The infamous Festival Curves at Portland International Raceway have been paved over, clearing the way for fewer fender-benders during the June 19 Champ Car race. But even though the gravel trap in the chicane is gone, a few figurative speed bumps remain as Portland readies for its 22nd open-wheel race after a tempestuous off-season during which the city flirted with the rival Indy Racing League, then came back hat in hand to Champ Car to sign a three-year contract. The addition of marketing-savvy G.I. Joe's as presenting sponsor is a huge plus for Portland, but local promoter Mike Nealy has not announced a title sponsor. The race had no title sponsor in 2004, and afterward there was a tug of war between Champ Car faithful and those who wanted to drop Champ Car and go with Tony George's IRL. But the IRL — which added a street race in St. Petersburg, Fla., and road course races at Infineon (Calif.) and Watkins Glen (N.Y.) this year — couldn't fit Portland into its 2005 schedule. After some hurt feelings, Champ Car came back. When former city commissioner Jim Francesconi announced a three-year revenue-sharing deal last August, he said he felt better about the race's future, "because the business community has said they're going to come up with a minimum of $500,000 worth of sponsorship."
If true, that would be a good start. "We anticipate having a totally different approach than last year," Nealy said. "We're still working at it. That's all I can tell you." Champ Car, which at one time was prepared to drop Portland from the 2005 schedule, will co-promote the race and assume a nearly $2 million financial risk. Champ Car's vastly improved TV package with CBS, NBC and the Speed Channel means greater visibility for the Portland race, which will be televised live on CBS.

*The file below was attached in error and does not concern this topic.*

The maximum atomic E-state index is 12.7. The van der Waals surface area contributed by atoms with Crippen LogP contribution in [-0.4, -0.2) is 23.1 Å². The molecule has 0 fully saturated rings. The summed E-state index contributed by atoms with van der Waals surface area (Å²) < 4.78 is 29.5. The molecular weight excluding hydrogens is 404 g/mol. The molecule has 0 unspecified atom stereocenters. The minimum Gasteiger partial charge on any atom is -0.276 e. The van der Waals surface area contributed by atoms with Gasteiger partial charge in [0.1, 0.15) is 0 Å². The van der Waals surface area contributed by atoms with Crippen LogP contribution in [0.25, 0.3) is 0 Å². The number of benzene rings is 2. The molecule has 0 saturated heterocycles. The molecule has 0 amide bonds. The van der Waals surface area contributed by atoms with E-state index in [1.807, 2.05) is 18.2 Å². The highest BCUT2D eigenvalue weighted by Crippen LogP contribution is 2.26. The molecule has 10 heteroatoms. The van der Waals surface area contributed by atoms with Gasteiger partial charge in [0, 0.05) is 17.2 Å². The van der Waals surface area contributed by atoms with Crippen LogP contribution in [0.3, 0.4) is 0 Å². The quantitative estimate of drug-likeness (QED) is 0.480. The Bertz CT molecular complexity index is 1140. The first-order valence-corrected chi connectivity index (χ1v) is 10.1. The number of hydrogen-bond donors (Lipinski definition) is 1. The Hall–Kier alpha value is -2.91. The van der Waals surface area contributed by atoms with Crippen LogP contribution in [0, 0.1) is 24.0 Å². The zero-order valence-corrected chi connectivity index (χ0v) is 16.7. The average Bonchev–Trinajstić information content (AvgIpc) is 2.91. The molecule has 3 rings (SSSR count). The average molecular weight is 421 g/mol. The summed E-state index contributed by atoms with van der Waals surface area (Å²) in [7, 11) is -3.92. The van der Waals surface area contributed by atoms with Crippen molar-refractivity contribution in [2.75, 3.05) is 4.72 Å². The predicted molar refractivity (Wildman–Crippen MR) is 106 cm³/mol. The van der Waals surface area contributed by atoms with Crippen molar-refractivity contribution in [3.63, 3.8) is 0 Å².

The city and Champ Car have an out clause if the event loses money for the fourth consecutive year, but in an interview last week, Champ Car president Dick Eidswick said increased support from the Portland business community and a more aggressive marketing approach lead him to think the once-thriving event can be successful again. Eidswick said he is planning a trip to Portland to meet with representatives of Oregon Gov. Ted Kulongoski. He said he also would like some sit down time with Portland Mayor Tom Potter to discuss the economic impact open-wheel racing has made in the Portland area since the race began in 1984 — and the importance of nurturing a relationship that almost turned sour when the IRL tried to move in. Bottom line, Eidswick said, there are no guarantees for Portland. If events at Vancouver, B.C.; Laguna Seca Raceway in California; Mid-Ohio Sports-Car Course, and Wisconsin's Road America can be discontinued, as they have been this year, so can Portland. If base revenue for the 2005 Portland race is less than $1.5 million, both Champ Car and the city have the opportunity to cancel the remaining two races on the contract during a 90-day period after the race. Both sides downplayed the significance of the out clause when the new contract was announced. The future of Champ Car racing at PIR could depend on how the race comes off in June. Will attendance increase? Will the event make money? Eidswick knows the history of the event and knows all about its glory days in the 1990s. "We're working very hard to make sure (Portland) gets back to that," Eidswick said. "We made a commitment to the city.
"We're going to bring the show and try to put on the best race we can," Eidswick said. "If the local business people don't support it, it means the community doesn't really want a race. But as far as we're concerned, we're in it this year and we're going full blast to put on a great event. Hopefully, we'll get the right combination with the city leaders and the business leaders and get the race to where it should be."